I was introduced to the H.W. Farren Co. a couple of years ago when my friend Pete Briggs was hauling oversize loads for them. Their trucks and drivers were loading (and sometimes unloading) at the same places. But, since Pete has gotten his own authority now (we’ll talk about that in an upcoming article), I’ve started working with Joe Antonucci for all of the paperwork that goes along with hauling loads for the company. Recently, I went out with Pete and we ended up at the company’s main office and yard located in Randolph, NJ. As soon as we got there, I got to meet Joe, and I immediately saw the story that was there!
Joe’s grandfather Frank Antonucci and his Uncle Philip Antonucci bought the H.W. Farren Trucking & Rigging Company in the 1970’s and incorporated the business in March of 1981 – and the sky has been the limit (literally) ever since. Hauling oversize loads, rigging and doing millwright work were their specialties for many years, but later they got into helicopter hauling and this is now one of their main services.
It was 1989 when Glenn Wargo joined the company and it really “took off” – not meaning that it wasn’t already successful, but Glenn brought his diverse background in the airline business to their trucking company. A request to move his own sailplane launched a division of Farren that is now recognized as the industry leader for moving helicopters. After Glenn’s request came another and another that led to the opportunity of transporting huge Sikorsky SH-70 Sea Hawk helicopters for export.
Designing and modifying a trailer to specifically haul the Black Hawk, Sea Hawk and S-76 copters, the Antonucci family, with Glenn’s help, developed a cradle system that reduced the height of the loaded helicopters. In reducing the height, it also reduced the costs for Sikorsky, the manufacturer, and made the transport safer. This trailer is still in service today, having been modified now with special wheel cradles to haul the Augusta Westland AW-139 helicopter for the Augusta Aerospace Corp.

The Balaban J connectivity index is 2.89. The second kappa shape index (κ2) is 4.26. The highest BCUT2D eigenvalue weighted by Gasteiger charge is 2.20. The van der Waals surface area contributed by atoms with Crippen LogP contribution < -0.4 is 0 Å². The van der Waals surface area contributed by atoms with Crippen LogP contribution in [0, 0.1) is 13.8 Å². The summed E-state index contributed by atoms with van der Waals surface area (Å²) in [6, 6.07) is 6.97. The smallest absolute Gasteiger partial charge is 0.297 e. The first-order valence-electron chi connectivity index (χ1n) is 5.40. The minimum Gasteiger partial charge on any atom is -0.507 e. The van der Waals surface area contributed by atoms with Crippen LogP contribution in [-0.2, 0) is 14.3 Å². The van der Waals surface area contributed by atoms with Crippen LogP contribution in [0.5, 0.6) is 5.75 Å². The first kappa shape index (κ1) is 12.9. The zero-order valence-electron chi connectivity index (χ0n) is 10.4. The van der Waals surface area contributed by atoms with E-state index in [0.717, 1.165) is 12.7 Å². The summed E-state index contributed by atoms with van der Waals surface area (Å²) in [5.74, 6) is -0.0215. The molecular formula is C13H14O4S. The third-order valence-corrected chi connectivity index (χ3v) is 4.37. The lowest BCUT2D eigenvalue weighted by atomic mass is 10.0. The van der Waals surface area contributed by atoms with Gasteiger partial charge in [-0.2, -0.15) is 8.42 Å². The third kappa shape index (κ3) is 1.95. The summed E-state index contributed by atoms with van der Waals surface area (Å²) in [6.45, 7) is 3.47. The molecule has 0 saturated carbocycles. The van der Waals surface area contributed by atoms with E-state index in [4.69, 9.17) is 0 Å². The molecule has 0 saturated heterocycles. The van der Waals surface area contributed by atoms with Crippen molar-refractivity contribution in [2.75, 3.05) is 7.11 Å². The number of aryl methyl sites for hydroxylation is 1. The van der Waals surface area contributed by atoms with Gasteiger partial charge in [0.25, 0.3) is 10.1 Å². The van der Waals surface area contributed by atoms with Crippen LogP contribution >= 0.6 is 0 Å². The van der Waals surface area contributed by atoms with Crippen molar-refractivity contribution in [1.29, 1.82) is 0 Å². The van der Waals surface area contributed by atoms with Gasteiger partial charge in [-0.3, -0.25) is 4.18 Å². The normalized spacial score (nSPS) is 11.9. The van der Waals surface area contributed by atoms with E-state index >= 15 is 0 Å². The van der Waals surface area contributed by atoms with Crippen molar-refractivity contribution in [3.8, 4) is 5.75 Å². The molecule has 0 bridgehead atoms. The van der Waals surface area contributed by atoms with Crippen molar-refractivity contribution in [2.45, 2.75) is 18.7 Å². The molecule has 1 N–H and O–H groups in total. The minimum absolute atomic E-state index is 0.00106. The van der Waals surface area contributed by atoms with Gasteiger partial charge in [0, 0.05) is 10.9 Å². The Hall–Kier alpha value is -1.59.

Everything at Farren is designed with safety in mind, and the countless awards the company has received are a testament to that. One of the most coveted honors they have achieved is earning Ace Gold status from United Technologies for their superior service in handling Sikorsky, Pratt & Whitney and Hamilton Sunstrand products. It is an honor that is earned, and H.W. Farren is the only trucking company to have ever earned it. Looking around at the awards proudly hanging all over their office walls – all saying “0 incidents” and “0 injuries” – was unbelievable.
While walking around the yard and talking to different people, I heard the same thing over and over again – that Philip treats them fairly and pays them well for what they do. The first Farren driver I met was Vinnie Cataldo. Vinnie loves his Peterbilt and it shows. Vinnie and Joe have been friends since Joe was born. Joe, who is a big Peterbilt fan as well, told me his heart is still out on the road. He fell in love with trucking when he was a little boy, riding with his grandpa Frank. Joe has something more important at home now – his wife Amy and their new little girl, Madelyn.
Derek Smith answered a 2” x 2” ad eleven years ago that said “Local Rigging Company Looking for Drivers.” Today, he proudly told me, he is their new driver recruiter. It was fascinating listening to Derek tell me about the hundreds of helicopters he’s hauled since joining the Farren family. Growing up in Brooklyn, he knew the city well and used to truck locally. He had also run big machinery, so he fit right in at Farren. Within a few months, he was hauling helicopters. One of his most memorable loads was when he hauled the last helicopter that Ronald Reagan flew in to the place where it was to be refurbished for a museum.